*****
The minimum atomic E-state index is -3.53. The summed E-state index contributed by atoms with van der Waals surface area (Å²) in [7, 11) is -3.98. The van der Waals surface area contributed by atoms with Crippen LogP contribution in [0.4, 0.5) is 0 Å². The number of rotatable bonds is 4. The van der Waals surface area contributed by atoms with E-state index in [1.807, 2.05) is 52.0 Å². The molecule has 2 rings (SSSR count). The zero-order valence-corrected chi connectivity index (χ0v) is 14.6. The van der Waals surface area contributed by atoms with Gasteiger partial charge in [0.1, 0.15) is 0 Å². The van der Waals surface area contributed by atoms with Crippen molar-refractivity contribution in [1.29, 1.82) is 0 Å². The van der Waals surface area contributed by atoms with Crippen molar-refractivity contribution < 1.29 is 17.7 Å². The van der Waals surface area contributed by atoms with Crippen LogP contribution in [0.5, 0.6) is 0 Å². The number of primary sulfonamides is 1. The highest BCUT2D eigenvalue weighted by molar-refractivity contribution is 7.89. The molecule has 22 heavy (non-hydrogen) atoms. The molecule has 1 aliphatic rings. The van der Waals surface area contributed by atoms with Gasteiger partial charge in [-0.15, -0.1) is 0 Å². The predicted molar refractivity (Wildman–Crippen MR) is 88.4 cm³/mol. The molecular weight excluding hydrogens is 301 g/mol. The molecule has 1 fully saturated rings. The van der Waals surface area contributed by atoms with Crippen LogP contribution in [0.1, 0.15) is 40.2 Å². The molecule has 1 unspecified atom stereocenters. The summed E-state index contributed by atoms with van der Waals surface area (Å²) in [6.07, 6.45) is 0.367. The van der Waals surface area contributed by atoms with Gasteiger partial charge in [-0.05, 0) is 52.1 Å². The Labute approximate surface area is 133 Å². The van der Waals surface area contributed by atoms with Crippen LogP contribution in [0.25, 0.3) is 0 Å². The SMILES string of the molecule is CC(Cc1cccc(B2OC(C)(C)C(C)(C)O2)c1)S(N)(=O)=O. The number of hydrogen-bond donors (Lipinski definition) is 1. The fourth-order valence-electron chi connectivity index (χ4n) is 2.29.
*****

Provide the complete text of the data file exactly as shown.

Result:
The minimum atomic E-state index is -3.53. The summed E-state index contributed by atoms with van der Waals surface area (Å²) in [7, 11) is -3.98. The van der Waals surface area contributed by atoms with Crippen LogP contribution in [0.4, 0.5) is 0 Å². The number of rotatable bonds is 4. The van der Waals surface area contributed by atoms with E-state index in [1.807, 2.05) is 52.0 Å². The molecule has 2 rings (SSSR count). The zero-order valence-corrected chi connectivity index (χ0v) is 14.6. The van der Waals surface area contributed by atoms with Gasteiger partial charge in [0.1, 0.15) is 0 Å². The van der Waals surface area contributed by atoms with Crippen molar-refractivity contribution in [1.29, 1.82) is 0 Å². The van der Waals surface area contributed by atoms with Crippen molar-refractivity contribution < 1.29 is 17.7 Å². The van der Waals surface area contributed by atoms with Crippen LogP contribution in [0.5, 0.6) is 0 Å². The number of primary sulfonamides is 1. The highest BCUT2D eigenvalue weighted by molar-refractivity contribution is 7.89. The molecule has 22 heavy (non-hydrogen) atoms. The molecule has 1 aliphatic rings. The van der Waals surface area contributed by atoms with Gasteiger partial charge in [-0.15, -0.1) is 0 Å². The predicted molar refractivity (Wildman–Crippen MR) is 88.4 cm³/mol. The molecular weight excluding hydrogens is 301 g/mol. The molecule has 1 fully saturated rings. The van der Waals surface area contributed by atoms with Crippen LogP contribution in [0.1, 0.15) is 40.2 Å². The molecule has 1 unspecified atom stereocenters. The summed E-state index contributed by atoms with van der Waals surface area (Å²) in [6.07, 6.45) is 0.367. The van der Waals surface area contributed by atoms with Gasteiger partial charge in [-0.05, 0) is 52.1 Å². The Labute approximate surface area is 133 Å². The van der Waals surface area contributed by atoms with Crippen LogP contribution in [0.25, 0.3) is 0 Å². The SMILES string of the molecule is CC(Cc1cccc(B2OC(C)(C)C(C)(C)O2)c1)S(N)(=O)=O. The number of hydrogen-bond donors (Lipinski definition) is 1. The fourth-order valence-electron chi connectivity index (χ4n) is 2.29.